"Outside Flanders this manuscript could not have found a more suitable home than Venice. The natural world is depicted in the Grimani Breviary with a care paralleled only in Venetian painting, which at this time was turning to an ever deeper study of nature, and this Flemish masterpiece must have aroused the curiosity of the Venetian painters, whose formation and sensitivity were quite different from those of their Tuscan counterparts. Certain of it meticulous landscapes must have aroused the interest of masters such as Giorgione and the young Titian…" ["The Grimani Breviary": Levenger Press, DelRay Beach, Florida, 2007, p. 38.]

In the recent catalog of the 2010 Giorgione exhibition in the artist's hometown of Castelfranco Veneto, Enrico dal Pozzolo also speculated about the connection between Grimani and Giorgione. After summarizing Cardinal Grimani's collection, Pozzolo wrote:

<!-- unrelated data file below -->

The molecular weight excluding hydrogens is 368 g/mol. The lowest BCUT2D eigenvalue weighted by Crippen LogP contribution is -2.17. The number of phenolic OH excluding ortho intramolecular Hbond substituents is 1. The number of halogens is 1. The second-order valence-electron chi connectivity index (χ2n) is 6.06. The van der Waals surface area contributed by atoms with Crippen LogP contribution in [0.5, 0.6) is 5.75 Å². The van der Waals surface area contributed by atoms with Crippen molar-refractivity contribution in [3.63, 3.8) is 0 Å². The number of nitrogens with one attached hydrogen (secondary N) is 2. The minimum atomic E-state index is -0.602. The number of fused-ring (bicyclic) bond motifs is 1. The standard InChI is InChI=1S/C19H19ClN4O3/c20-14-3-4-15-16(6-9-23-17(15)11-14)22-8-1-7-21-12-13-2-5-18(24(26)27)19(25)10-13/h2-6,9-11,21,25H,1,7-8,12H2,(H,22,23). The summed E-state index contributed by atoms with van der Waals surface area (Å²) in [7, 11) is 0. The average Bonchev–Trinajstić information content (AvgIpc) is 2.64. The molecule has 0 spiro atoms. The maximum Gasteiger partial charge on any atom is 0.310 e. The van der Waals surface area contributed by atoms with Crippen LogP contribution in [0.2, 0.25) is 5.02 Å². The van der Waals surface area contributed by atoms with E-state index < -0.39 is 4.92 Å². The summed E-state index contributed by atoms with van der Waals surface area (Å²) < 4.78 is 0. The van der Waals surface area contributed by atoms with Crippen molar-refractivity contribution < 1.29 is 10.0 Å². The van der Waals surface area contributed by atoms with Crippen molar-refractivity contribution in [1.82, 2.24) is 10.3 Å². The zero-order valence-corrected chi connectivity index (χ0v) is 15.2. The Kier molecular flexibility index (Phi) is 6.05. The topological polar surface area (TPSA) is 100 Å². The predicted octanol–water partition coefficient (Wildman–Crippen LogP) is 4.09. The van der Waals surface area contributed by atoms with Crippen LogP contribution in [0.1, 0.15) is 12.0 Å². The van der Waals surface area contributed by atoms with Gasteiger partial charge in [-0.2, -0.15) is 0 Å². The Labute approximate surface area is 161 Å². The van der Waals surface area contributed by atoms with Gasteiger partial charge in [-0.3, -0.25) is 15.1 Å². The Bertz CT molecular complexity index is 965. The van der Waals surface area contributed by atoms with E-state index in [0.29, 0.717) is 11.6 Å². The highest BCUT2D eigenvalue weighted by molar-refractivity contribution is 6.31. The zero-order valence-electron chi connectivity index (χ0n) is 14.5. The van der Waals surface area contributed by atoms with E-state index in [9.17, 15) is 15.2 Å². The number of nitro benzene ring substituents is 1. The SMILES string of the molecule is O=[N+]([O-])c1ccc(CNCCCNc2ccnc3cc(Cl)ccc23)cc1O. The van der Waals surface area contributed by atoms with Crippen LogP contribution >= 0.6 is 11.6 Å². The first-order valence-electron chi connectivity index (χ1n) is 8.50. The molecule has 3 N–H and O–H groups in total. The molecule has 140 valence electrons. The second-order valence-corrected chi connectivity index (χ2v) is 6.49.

"here we have a number of elements that would lead us to wonder whether behind this manifest connection between Cardinal Grimani’s interests and some of the themes developed by the artist there were an actual, if unrecorded, patron-artist relationship—which might have been at the root of the mix of cultures that defined the young artist."[Enrico Maria dal Pozzolo: "Giorgione", Milan, 2009. pp. 210-212]

In an earlier post I have written about the connection between the work of Luca Signorelli in the S. Brisio chapel in Orvieto's cathedral and Giorgione's Tempest. On a recent visit to Orvieto I discovered that Signorelli's broken columns in his depiction of the end of the world bore a close resemblance to the ones Giorgione depicted in the Tempest.

In a study of the S. Brisio chapel Creighton Gilbert argued that Grimani played a key advisory role in its iconography.

"Grimani too visited Orvieto in 1493 and 1495 with Farnese, Borgia, and the rest. More of interest is that in 1505 he built himself a vacation house below the city walls, at the abbey of Santa Trinita.”